Twisted Pixel Games
Come watch the weapons-grade WTF that led to the development of LocoCycle
LocoCycle is a game about a sentient motorcycle that drags her mechanic around by the pants leg. It's also one of the more serious ideas cooked up by Twisted Pixel Games, the now-Microsoft owned studio behind The Maw, Comic Jumper, and 'Splosion Man.
“We just want to make different shit, all the time,” Michael Wilford, the studio director of Twisted Pixel told me. He walked me through all the different genres they’ve hit in the studio’s history, including the motion controls of The Gunstringer. They knew they wanted to make a combat game, but how do you make it weird?
“We wanted to challenge ourselves, and make a combat game that’s always moving at 200 miles an hour, and shit’s coming at you all over the place,” Wilford explained.
They also have a bad habit of watching incredibly crappy movies at the office, and the team has developed the enviable skill of finding films that are so bad they cross because over into the “wicked” category. This is an phenomena I myself have witnessed, and that my friends have dubbed the “Roadhouse effect.” One day the art director brought in a film called Torque.
“You should check it out, it’s a good Roadhouse-effect movie. It’s like a ripoff of The Fast and the Furious but with motorcycles, and much worse. At the end there are two girls and they’re squaring off on their motorcycles, and they’re literally like… they pop a wheelie and literally start fucking fighting each other with their tires and shit! It’s the most unbelievable thing, and Josh was watching that, and he said we have to make a game about fighting with your motorcycle.”
Ladies and gentleman, prepare yourself for the scene that started it all. I wish there was something I could say to warn you, but it's best you just see it for yourself.
Still with us? My favorite part is the exquisitely framed advertisements for soda, as well as the utter disregard for logic, or the laws of physics. Most people wouldn't have finished the movie, most people would have started retching when the women slammed their two front wheels into each other. But Twisted Pixel is not made up of most people. They saw that and immediately knew they had a few ideas for their next game.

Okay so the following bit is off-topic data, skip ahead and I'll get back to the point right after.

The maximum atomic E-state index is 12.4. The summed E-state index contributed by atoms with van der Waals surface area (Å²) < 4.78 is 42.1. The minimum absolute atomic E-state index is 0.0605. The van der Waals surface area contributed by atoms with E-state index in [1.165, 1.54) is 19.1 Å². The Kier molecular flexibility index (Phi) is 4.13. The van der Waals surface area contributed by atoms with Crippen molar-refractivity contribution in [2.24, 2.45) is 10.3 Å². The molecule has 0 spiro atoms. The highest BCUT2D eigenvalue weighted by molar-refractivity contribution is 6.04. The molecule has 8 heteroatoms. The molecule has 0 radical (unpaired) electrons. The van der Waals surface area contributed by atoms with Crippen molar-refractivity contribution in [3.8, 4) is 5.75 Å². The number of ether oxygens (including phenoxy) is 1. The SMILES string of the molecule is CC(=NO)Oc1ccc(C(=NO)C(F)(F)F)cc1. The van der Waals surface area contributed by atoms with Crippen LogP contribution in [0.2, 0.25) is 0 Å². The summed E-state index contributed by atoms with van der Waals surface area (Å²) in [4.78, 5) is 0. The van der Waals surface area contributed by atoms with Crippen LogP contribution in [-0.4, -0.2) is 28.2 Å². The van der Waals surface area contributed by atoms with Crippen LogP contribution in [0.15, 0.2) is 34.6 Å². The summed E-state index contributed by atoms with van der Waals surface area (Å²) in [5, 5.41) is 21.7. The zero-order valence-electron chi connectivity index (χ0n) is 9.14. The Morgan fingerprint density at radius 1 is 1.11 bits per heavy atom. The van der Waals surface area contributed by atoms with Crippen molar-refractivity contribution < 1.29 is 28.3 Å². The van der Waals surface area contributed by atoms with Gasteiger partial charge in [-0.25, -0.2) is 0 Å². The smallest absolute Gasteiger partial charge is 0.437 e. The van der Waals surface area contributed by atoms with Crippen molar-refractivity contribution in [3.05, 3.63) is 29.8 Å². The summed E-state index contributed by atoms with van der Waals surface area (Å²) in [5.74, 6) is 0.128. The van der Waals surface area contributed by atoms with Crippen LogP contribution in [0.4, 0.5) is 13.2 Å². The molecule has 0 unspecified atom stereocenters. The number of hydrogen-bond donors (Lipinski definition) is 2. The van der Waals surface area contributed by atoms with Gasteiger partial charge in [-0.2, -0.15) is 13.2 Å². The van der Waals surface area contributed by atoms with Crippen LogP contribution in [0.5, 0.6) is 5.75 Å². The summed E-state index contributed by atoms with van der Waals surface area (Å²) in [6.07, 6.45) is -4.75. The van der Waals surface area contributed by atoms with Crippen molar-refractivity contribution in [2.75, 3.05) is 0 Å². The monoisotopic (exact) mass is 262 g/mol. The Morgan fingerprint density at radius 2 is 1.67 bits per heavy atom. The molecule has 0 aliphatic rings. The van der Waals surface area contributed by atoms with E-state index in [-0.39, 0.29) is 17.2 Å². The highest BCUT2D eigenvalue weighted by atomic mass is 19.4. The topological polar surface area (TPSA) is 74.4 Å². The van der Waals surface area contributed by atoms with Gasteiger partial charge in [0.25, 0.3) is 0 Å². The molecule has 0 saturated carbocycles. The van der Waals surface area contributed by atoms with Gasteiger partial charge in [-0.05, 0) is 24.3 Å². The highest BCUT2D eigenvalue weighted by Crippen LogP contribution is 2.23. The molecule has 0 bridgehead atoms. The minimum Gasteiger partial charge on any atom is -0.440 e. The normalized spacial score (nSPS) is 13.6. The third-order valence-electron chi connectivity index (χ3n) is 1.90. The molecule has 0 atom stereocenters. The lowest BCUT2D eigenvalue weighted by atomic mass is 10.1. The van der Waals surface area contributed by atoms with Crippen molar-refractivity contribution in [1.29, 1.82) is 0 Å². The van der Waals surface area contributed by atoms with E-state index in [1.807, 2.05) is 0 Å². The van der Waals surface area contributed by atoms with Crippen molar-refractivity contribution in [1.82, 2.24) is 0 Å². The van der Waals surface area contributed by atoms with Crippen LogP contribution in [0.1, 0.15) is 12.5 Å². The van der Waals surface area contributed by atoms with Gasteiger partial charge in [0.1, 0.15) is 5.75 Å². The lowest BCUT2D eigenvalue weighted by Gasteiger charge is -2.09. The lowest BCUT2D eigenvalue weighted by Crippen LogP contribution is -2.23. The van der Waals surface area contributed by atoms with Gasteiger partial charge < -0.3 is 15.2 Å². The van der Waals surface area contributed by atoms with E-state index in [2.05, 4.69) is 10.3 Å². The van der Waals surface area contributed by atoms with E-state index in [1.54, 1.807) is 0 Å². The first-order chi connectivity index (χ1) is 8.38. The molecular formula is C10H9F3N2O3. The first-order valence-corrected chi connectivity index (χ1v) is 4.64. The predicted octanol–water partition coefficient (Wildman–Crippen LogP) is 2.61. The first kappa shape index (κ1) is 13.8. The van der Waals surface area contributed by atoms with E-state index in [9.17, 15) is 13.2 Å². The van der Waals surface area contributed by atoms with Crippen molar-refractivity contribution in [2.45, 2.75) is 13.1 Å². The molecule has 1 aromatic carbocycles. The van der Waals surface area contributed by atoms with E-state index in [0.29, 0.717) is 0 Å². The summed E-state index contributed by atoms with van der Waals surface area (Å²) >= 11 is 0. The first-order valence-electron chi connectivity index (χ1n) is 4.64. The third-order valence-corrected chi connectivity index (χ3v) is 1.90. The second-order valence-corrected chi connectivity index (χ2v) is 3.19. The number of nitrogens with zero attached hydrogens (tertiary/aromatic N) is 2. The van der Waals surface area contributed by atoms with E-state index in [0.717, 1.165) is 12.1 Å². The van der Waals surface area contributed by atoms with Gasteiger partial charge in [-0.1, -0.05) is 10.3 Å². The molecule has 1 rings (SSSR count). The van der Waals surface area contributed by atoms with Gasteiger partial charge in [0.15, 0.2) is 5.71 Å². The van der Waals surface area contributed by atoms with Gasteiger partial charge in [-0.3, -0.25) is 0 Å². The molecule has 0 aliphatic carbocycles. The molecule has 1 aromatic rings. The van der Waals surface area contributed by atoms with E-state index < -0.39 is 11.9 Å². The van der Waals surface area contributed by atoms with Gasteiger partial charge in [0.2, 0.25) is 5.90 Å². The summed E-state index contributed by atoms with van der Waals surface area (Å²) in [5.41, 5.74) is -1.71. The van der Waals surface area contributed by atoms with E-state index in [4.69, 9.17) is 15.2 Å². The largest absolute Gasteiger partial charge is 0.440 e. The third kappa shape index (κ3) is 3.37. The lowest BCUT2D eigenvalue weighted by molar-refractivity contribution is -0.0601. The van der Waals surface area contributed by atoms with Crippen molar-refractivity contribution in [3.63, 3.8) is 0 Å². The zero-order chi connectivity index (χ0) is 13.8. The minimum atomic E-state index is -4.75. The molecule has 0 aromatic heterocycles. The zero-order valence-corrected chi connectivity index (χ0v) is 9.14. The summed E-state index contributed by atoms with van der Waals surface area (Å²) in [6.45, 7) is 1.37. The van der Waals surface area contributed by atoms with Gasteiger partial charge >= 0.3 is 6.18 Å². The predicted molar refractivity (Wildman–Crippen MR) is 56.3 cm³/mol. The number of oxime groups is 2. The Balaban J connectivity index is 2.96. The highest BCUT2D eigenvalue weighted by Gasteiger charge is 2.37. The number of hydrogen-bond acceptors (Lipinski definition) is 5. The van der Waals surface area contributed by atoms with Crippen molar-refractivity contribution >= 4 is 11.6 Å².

The path to an Xbox One launch title
The game had already in development for around a year and a half when Microsoft showed them the information on the Xbox One and gave Twisted Pixel some dev kits.
“It’s pretty much we want everyone to play it, and we also wanted to geek out over it, it’s fucking cool to have a launch title,” Wilford said. “We’ve never done that before. It’s pretty badass. A lot of the guys in the office are excited about that.”
Double Helix, the team developing the new Killer Instinct title, is helping them create some more graphical bells and whistles for the game. “Microsoft, that’s what they do, they make developer tools, so their tools are always very good,” Wilford stated. Of course the XBox One required DirectX 11, as does Windows 8, so they had to update their custom engine.
“It’s pretty different. Every developer that has their own engine is going to have to re-engineer their graphics pipeline for DirectX 11, and that took about a month of work,” Wilford said. “But it’s better, a lot of the things you’re doing to your engine to support DirectX 11 are going to give you benefits you’ve always wanted in your engine anyway.”
The final game is a combination of Knight Rider and Short Circuit, sprinkled with Spy Hunter and brawling. “The funniest thing is that we’re making this game about a living motorcycle that knows karate, and when we’re showing the game to people, their first question is all about why [the mechanic] is not dead? And how does he still have clothes on?” Wilford said. “That’s always their first question.”